Treatment should aim to improve shoulder alignment and muscle coordination during overhead reaching and pushing. The goal is to allow irritations to subside, create adequate space for surrounding structures with specifically-targeted exercises, and prevent further injury.

Although everyone’s circumstance is different, there are similarities between shoulder impingement cases. This includes postural deficits and poor muscular coordination around the shoulder, which often go hand-in-hand.

Depending on your presentation, therapists will often address these things first (as tolerated):

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  • Lengthen typically shortened muscles, like the pecs
  • Strengthen typically weaker muscles, like the upper back and rotator cuff
  • Apply coordination and strength gains to overhead movements and lifting

Your therapist knows how to tailor your exercise program specifically to your symptom presentation. If you’re not sure what to do, don’t hesitate to reach out to JACO Rehab!

3 Exercises to Start Now

Until you see physical therapy, you can start with these light exercises that involve gentle stretching or strengthening of the shoulder.

Doing these alone will not eliminate the problem. Make sure you’re still planning to get an evaluation.

Perform the following exercises gently. Do not push past pain. If it’s painful, stop and talk to your therapist.

Blade Squeeze

1. Sit up straight and pinch your shoulder blades back and down. Do not shrug.
2. Hold for about 5 seconds. Release and repeat for 10 more repetitions.
3. Perform exercise 3-5x a day.

This is best to incorporate into breaks during seated work on the computer.

Pec Stretch


1. Find a doorway and place the hand of your affected arm on the doorframe. A 45 degree angle is a good position to start.
2. Gently turn your body away from the doorway and hold for about 30 seconds. You should feel a stretch in the front of the chest.
3. Perform this exercise about 3-5x a day.

(Video) Shoulder Strengthening Exercises

Whatevers


1. Keep your arms close to your body and pull your shoulder blades down and back.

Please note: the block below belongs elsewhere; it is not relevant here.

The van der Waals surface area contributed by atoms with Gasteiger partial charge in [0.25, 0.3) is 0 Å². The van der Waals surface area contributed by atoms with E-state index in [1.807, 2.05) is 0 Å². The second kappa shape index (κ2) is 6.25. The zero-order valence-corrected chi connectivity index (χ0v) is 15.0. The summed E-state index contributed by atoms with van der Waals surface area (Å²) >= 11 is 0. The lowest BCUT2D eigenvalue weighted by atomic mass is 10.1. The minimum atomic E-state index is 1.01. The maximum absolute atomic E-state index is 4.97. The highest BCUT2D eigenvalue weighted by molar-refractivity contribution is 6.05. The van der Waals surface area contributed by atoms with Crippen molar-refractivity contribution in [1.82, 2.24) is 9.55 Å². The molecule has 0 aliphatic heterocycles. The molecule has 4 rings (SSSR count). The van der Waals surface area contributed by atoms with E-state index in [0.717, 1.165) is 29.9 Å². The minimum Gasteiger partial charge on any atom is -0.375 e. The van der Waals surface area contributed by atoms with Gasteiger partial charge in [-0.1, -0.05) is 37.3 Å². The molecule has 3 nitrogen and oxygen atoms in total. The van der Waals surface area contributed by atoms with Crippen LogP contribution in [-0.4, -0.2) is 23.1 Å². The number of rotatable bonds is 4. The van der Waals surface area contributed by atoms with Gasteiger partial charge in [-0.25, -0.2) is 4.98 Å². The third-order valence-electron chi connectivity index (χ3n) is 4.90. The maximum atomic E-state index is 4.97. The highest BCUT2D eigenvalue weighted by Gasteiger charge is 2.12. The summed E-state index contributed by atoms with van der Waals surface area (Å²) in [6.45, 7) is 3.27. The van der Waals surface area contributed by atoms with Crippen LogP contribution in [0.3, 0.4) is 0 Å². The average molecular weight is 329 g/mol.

2. Raise your forearm to 90 degrees and only move the forearms to the side until you feel tension in the back of your shoulder blades. You do not need to go very far out with your forearms.
3. Hold for 5 seconds, then release and repeat for 10 more repetitions.
4. Perform this exercise 3-5x a day.

BONUS: To make this a rotator cuff strengthening activity, hold a band in both hands and pull it apart. Hold for 3 seconds, then release. Repeat 8-10 times without pain.

Exercises to Avoid with a Shoulder Impingement

If you’re attending rehab for your shoulder, the last thing you want to do is undo any progress by doing painful activities.

You want to avoid anything that will cause more pain to that shoulder. That includes activities that places stress on the front of the shoulder or could enclose the space under the shoulder blade’s acromion, like overhead lifting.

Here are some activities you’ll want to avoid until your symptoms are under control:

  • Performing any repetitive overhead movements, such as throwing and freestyle swimming
  • Weightlifting exercises that involve lifting overhead and pushing
  • Triceps dips, chest flies/presses, or wide pushups

Good Luck!

Your shoulder can recover if you catch this problem early! Make sure you talk to your doctor about seeing a therapist at JACO Rehab. We will guide you in the right direction.

Written by Joey Torigoe, DPT

Citations

1. “Shoulder Impingement and Associated MRI Findings.” JAOCR, https://jaocr.org/articles/shoulder-impingement-and-associated-mri-findings.

FAQs

Can physical therapy heal shoulder impingement? ›

Almost every case of shoulder impingement responds well to physical therapy. These exercises will focus on the shoulder muscles and will include strengthening exercises and range-of-motion exercises. Pain management is also provided by the physical therapist with the use of various modalities.

Can you ever fully recover from shoulder impingement? ›

While shoulder impingement can be painful and affect your daily activities, most people make a full recovery within a few months. In many cases, you'll just need some rest and physical therapy. If those don't provide relief, you may need surgery, which can add a few months to your recovery time.

How long does it take to rehab a shoulder impingement? ›

Most cases will heal in three to six months, but more severe cases can take up to a year to heal.

What is the fastest way to heal a shoulder impingement? ›

Treatments for impingement syndrome include rest, ice, over-the-counter anti-inflammatory medications, steroid injections and physical therapy.
  1. Physical therapy is the most important treatment for shoulder impingement syndrome. ...
  2. Ice should be applied to the shoulder for 20 minutes once or twice a day.
5 Jan 2021

How do you know when physical therapy is not working? ›

Physical therapy might stop if the patient isn't seeing results or making progress within the time-frame their physical therapist thinks they should be. After all, it can be frustrating to attend regular appointments, perform all the instructed exercises and still not make progress toward your goals.